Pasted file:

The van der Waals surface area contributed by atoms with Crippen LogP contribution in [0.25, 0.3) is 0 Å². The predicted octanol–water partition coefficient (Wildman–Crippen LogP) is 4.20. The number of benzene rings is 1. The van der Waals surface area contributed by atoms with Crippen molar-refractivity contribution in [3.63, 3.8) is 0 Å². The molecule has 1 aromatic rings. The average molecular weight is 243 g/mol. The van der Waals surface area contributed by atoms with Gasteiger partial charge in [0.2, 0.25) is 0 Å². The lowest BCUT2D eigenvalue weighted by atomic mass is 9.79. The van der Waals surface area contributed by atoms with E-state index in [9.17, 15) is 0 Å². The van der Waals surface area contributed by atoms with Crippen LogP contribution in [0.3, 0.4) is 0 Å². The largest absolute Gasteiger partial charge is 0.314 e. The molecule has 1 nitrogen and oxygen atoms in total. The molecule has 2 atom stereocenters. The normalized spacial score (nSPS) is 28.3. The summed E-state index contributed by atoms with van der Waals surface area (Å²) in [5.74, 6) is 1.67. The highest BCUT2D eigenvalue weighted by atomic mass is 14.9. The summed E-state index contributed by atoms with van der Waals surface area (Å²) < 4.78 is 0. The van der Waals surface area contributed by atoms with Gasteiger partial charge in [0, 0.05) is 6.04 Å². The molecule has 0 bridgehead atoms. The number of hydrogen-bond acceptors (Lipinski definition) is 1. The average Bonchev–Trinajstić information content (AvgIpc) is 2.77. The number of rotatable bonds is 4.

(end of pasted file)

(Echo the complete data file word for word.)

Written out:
The van der Waals surface area contributed by atoms with Crippen LogP contribution in [0.25, 0.3) is 0 Å². The predicted octanol–water partition coefficient (Wildman–Crippen LogP) is 4.20. The number of benzene rings is 1. The van der Waals surface area contributed by atoms with Crippen molar-refractivity contribution in [3.63, 3.8) is 0 Å². The molecule has 1 aromatic rings. The average molecular weight is 243 g/mol. The van der Waals surface area contributed by atoms with Gasteiger partial charge in [0.2, 0.25) is 0 Å². The lowest BCUT2D eigenvalue weighted by atomic mass is 9.79. The van der Waals surface area contributed by atoms with E-state index in [9.17, 15) is 0 Å². The van der Waals surface area contributed by atoms with Crippen LogP contribution in [0.3, 0.4) is 0 Å². The largest absolute Gasteiger partial charge is 0.314 e. The molecule has 1 nitrogen and oxygen atoms in total. The molecule has 2 atom stereocenters. The normalized spacial score (nSPS) is 28.3. The summed E-state index contributed by atoms with van der Waals surface area (Å²) in [5.74, 6) is 1.67. The highest BCUT2D eigenvalue weighted by atomic mass is 14.9. The summed E-state index contributed by atoms with van der Waals surface area (Å²) < 4.78 is 0. The van der Waals surface area contributed by atoms with Gasteiger partial charge in [0, 0.05) is 6.04 Å². The molecule has 0 bridgehead atoms. The number of hydrogen-bond acceptors (Lipinski definition) is 1. The average Bonchev–Trinajstić information content (AvgIpc) is 2.77. The number of rotatable bonds is 4.